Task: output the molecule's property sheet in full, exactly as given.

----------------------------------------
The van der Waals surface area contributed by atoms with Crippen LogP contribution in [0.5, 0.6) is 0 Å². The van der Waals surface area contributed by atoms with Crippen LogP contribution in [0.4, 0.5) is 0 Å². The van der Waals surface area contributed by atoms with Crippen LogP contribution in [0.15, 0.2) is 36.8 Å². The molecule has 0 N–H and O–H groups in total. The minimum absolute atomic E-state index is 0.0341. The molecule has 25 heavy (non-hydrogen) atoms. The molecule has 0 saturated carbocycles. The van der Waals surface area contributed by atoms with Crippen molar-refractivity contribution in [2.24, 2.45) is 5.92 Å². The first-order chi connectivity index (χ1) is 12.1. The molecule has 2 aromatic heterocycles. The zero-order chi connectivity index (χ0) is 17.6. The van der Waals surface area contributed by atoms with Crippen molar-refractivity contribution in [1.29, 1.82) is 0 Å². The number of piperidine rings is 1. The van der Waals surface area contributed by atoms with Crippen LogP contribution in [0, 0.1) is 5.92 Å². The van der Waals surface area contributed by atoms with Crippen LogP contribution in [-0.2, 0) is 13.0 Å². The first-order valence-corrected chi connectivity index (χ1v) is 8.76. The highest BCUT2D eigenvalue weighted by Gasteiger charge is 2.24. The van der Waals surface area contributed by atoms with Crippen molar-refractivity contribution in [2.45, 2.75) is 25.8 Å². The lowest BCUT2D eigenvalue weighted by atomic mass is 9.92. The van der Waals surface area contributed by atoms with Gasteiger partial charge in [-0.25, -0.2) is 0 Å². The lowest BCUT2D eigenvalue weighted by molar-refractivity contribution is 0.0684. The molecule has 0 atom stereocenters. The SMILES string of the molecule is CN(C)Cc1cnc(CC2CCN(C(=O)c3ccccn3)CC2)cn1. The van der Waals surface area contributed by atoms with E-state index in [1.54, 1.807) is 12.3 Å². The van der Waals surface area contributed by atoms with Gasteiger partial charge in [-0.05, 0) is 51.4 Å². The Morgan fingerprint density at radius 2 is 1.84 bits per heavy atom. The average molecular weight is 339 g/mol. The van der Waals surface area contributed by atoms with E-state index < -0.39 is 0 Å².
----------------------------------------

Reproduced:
The van der Waals surface area contributed by atoms with Crippen LogP contribution in [0.5, 0.6) is 0 Å². The van der Waals surface area contributed by atoms with Crippen LogP contribution in [0.4, 0.5) is 0 Å². The van der Waals surface area contributed by atoms with Crippen LogP contribution in [0.15, 0.2) is 36.8 Å². The molecule has 0 N–H and O–H groups in total. The minimum absolute atomic E-state index is 0.0341. The molecule has 25 heavy (non-hydrogen) atoms. The molecule has 0 saturated carbocycles. The van der Waals surface area contributed by atoms with Crippen molar-refractivity contribution in [2.24, 2.45) is 5.92 Å². The first-order chi connectivity index (χ1) is 12.1. The molecule has 2 aromatic heterocycles. The zero-order chi connectivity index (χ0) is 17.6. The van der Waals surface area contributed by atoms with Crippen molar-refractivity contribution in [1.29, 1.82) is 0 Å². The number of piperidine rings is 1. The van der Waals surface area contributed by atoms with Crippen LogP contribution in [0, 0.1) is 5.92 Å². The van der Waals surface area contributed by atoms with Crippen LogP contribution in [-0.2, 0) is 13.0 Å². The first-order valence-corrected chi connectivity index (χ1v) is 8.76. The highest BCUT2D eigenvalue weighted by Gasteiger charge is 2.24. The van der Waals surface area contributed by atoms with Crippen molar-refractivity contribution in [2.45, 2.75) is 25.8 Å². The lowest BCUT2D eigenvalue weighted by atomic mass is 9.92. The van der Waals surface area contributed by atoms with Gasteiger partial charge in [-0.25, -0.2) is 0 Å². The lowest BCUT2D eigenvalue weighted by molar-refractivity contribution is 0.0684. The molecule has 0 atom stereocenters. The SMILES string of the molecule is CN(C)Cc1cnc(CC2CCN(C(=O)c3ccccn3)CC2)cn1. The van der Waals surface area contributed by atoms with E-state index in [1.54, 1.807) is 12.3 Å². The van der Waals surface area contributed by atoms with Gasteiger partial charge in [-0.05, 0) is 51.4 Å². The Morgan fingerprint density at radius 2 is 1.84 bits per heavy atom. The average molecular weight is 339 g/mol. The van der Waals surface area contributed by atoms with E-state index < -0.39 is 0 Å².